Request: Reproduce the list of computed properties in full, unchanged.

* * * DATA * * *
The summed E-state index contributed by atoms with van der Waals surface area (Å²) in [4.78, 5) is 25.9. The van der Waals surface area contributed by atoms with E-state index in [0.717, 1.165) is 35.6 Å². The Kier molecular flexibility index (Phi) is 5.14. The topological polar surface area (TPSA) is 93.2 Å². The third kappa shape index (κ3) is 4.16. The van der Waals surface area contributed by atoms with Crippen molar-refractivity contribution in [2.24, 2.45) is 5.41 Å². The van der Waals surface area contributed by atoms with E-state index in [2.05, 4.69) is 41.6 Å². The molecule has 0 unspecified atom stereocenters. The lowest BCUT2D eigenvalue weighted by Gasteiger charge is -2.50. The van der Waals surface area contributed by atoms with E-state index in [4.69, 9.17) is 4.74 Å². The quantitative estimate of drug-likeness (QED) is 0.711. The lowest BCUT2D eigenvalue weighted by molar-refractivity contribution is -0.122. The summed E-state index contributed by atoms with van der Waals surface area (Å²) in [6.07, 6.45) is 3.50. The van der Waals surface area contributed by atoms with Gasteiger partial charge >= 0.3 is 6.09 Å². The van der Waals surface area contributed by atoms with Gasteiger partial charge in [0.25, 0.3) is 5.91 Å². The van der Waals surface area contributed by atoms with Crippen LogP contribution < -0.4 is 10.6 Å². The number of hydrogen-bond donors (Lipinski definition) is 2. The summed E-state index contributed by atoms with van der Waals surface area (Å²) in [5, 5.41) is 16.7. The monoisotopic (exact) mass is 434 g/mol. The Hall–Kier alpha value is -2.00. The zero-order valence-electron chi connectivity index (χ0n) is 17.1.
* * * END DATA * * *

The summed E-state index contributed by atoms with van der Waals surface area (Å²) in [4.78, 5) is 25.9. The van der Waals surface area contributed by atoms with E-state index in [0.717, 1.165) is 35.6 Å². The Kier molecular flexibility index (Phi) is 5.14. The topological polar surface area (TPSA) is 93.2 Å². The third kappa shape index (κ3) is 4.16. The van der Waals surface area contributed by atoms with Crippen molar-refractivity contribution in [2.24, 2.45) is 5.41 Å². The van der Waals surface area contributed by atoms with E-state index in [2.05, 4.69) is 41.6 Å². The molecule has 0 unspecified atom stereocenters. The lowest BCUT2D eigenvalue weighted by Gasteiger charge is -2.50. The van der Waals surface area contributed by atoms with E-state index in [4.69, 9.17) is 4.74 Å². The quantitative estimate of drug-likeness (QED) is 0.711. The lowest BCUT2D eigenvalue weighted by molar-refractivity contribution is -0.122. The summed E-state index contributed by atoms with van der Waals surface area (Å²) in [6.07, 6.45) is 3.50. The van der Waals surface area contributed by atoms with Gasteiger partial charge >= 0.3 is 6.09 Å². The van der Waals surface area contributed by atoms with Gasteiger partial charge in [0.25, 0.3) is 5.91 Å². The van der Waals surface area contributed by atoms with Crippen LogP contribution < -0.4 is 10.6 Å². The number of hydrogen-bond donors (Lipinski definition) is 2. The summed E-state index contributed by atoms with van der Waals surface area (Å²) in [5, 5.41) is 16.7. The monoisotopic (exact) mass is 434 g/mol. The Hall–Kier alpha value is -2.00. The zero-order valence-electron chi connectivity index (χ0n) is 17.1.